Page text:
This is a great meal that looks spectacular and only takes 25 minutes to make.
Getting it ready the night before: thaw fish, quarter the potatoes, peel the garlic.
The first thing you want to do is cut the potatoes in quarters and start boiling them on the stove while you get everything else ready. When done they can sit in the colander until you are ready for them. They take about 15 minutes and are done when fork tender. We used Yukon Gold potatoes.
For the oven fried fish, I sprinkled a little bit of white fish (tilapia, pickerel, trout, halibut, flounder, etc.) with bread crumbs and then lightly sauteed in a tiny bit (2 tsp) of olive oil in a nonstick skillet. Once it was browned, I flipped it and finished it in the oven.
While that was baking, I finished the potatoes. Slice the garlic into medallions - thin slices - and rough chop the basil (you can use spinach and dried basil in place of fresh):
Use a tiny drizzle of extra virgin olive oil and heat over medium heat. Saute the garlic until nutty and then add the basil quickly:
Add the cooked potato quarters and smash with potato masher. Add a little skim milk, black pepper and garlic powder to taste. Keep warm.
Cook the asparagus in the toaster oven using the medium toast setting. Make the cutting board tomato salad:
Cut the tomatoes in half and sprinkle with balsamic vinegar, black pepper, a tiny drizzle of olive oil and a little oregano and basil. This is mixed entirely on the cutting board, hence the name, "Cutting Board Tomato Salad."
Here is the final plate:
Enjoy! Hopefully you have 2 more wonderful meal ideas for family or entertaining through the holiday rush.
Need a last minute gift for yourself or someone special? Check out our books! All orders in December will receive our cookie recipe sheet with photo and easy recipes.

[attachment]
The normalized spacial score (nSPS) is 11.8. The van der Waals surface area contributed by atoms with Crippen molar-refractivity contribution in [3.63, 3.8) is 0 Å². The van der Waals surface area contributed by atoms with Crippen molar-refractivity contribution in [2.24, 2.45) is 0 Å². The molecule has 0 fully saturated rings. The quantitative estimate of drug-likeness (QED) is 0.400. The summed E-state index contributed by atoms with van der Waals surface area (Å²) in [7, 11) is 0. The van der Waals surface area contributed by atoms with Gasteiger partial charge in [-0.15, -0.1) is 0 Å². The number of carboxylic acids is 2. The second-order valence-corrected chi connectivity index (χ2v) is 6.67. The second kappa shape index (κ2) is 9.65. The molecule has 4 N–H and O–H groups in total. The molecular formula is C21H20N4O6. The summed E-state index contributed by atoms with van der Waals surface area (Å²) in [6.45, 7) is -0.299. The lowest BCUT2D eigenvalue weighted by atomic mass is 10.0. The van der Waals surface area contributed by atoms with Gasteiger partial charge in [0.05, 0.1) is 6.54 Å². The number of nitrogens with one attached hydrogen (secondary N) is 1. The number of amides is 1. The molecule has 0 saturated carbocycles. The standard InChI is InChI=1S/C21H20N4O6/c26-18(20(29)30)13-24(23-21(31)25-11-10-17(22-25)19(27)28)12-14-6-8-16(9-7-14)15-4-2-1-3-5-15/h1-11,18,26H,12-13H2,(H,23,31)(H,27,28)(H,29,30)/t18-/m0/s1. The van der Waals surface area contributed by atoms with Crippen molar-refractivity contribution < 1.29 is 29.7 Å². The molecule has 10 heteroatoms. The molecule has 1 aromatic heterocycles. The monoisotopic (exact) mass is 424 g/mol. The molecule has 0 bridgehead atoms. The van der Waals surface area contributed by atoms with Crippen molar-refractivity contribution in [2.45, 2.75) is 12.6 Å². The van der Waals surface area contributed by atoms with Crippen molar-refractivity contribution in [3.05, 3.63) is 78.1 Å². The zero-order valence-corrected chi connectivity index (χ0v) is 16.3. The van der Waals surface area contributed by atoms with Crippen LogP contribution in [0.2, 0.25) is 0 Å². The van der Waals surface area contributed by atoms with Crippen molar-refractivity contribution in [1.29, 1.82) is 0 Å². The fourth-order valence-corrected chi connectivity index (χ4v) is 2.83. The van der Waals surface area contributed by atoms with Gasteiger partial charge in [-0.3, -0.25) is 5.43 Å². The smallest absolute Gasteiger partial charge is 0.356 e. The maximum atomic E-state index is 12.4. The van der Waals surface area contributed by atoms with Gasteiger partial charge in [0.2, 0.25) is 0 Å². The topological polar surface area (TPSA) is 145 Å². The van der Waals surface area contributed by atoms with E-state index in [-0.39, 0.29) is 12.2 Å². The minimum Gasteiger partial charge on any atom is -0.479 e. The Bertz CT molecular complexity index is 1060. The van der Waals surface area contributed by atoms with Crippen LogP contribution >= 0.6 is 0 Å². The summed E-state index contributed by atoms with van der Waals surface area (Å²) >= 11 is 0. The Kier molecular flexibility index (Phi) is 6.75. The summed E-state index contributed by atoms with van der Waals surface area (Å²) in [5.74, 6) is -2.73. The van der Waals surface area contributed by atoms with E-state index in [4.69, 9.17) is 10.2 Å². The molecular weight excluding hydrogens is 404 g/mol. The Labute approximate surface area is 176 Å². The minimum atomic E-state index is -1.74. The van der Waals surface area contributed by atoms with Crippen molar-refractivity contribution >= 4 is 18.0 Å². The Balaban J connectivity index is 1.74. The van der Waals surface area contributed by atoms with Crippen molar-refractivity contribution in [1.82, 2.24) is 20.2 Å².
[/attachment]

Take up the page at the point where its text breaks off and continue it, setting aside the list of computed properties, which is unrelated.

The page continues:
Tell us your most important hour - or what you are making now for dinner during the holiday rush?
Judy’s passion for cooking began with helping her grandmother make raisin oatmeal for breakfast. From there she earned her first food service job at 15, was accepted to the world-famous Culinary Institute of America at 18 (where she graduated second in her class), and went on to the Fachschule Richemont in Switzerland where she focused on pastry arts and baking. After a decade in food service for Hyatt Hotels, Judy launched Food and Health Communications to focus on flavor and health. She graduated with Summa Cum Laude distinction from Johnson and Wales University with a BS in Culinary Art, holds a master’s degree in Food Business from the Culinary Institute of America, 2 art certificates from UC Berkeley Extension, and runs a food photography studio where her love is creating fun recipes.
Judy received The Culinary Institute of America’s Pro Chef II certification, the American Culinary Federation Bronze Medal, Gold Medal, and ACF Chef of the Year. Her enthusiasm for eating nutritiously and deliciously leads her to constantly innovate and use the latest in nutritional science and Dietary Guidelines to guide her creativity, from putting new twists on fajitas to adapting Italian brownies to include ingredients like toasted nuts and cooked honey. Judy’s publishing company, Food and Health Communications, is dedicated to her vision that everyone can make food that tastes as good as it is for you.